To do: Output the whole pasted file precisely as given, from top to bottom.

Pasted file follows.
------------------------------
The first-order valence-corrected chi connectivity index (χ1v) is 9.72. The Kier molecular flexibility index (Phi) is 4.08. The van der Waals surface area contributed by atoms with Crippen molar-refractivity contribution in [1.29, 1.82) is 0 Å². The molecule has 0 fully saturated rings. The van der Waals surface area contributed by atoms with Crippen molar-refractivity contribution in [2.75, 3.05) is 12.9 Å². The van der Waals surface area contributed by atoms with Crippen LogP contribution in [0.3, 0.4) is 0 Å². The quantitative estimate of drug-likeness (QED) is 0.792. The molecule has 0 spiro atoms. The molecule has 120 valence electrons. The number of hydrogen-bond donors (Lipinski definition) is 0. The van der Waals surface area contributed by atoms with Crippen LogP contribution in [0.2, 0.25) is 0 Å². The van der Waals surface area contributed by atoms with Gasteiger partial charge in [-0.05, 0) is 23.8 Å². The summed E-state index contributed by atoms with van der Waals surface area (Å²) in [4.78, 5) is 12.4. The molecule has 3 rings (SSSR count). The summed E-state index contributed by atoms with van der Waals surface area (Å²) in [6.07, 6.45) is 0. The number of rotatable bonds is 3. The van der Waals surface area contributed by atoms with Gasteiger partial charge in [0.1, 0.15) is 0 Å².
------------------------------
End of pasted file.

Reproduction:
The first-order valence-corrected chi connectivity index (χ1v) is 9.72. The Kier molecular flexibility index (Phi) is 4.08. The van der Waals surface area contributed by atoms with Crippen molar-refractivity contribution in [1.29, 1.82) is 0 Å². The molecule has 0 fully saturated rings. The van der Waals surface area contributed by atoms with Crippen molar-refractivity contribution in [2.75, 3.05) is 12.9 Å². The van der Waals surface area contributed by atoms with Crippen LogP contribution in [0.3, 0.4) is 0 Å². The quantitative estimate of drug-likeness (QED) is 0.792. The molecule has 0 spiro atoms. The molecule has 120 valence electrons. The number of hydrogen-bond donors (Lipinski definition) is 0. The van der Waals surface area contributed by atoms with Crippen LogP contribution in [0.2, 0.25) is 0 Å². The van der Waals surface area contributed by atoms with Gasteiger partial charge in [-0.05, 0) is 23.8 Å². The summed E-state index contributed by atoms with van der Waals surface area (Å²) in [4.78, 5) is 12.4. The molecule has 3 rings (SSSR count). The summed E-state index contributed by atoms with van der Waals surface area (Å²) in [6.07, 6.45) is 0. The number of rotatable bonds is 3. The van der Waals surface area contributed by atoms with Gasteiger partial charge in [0.1, 0.15) is 0 Å².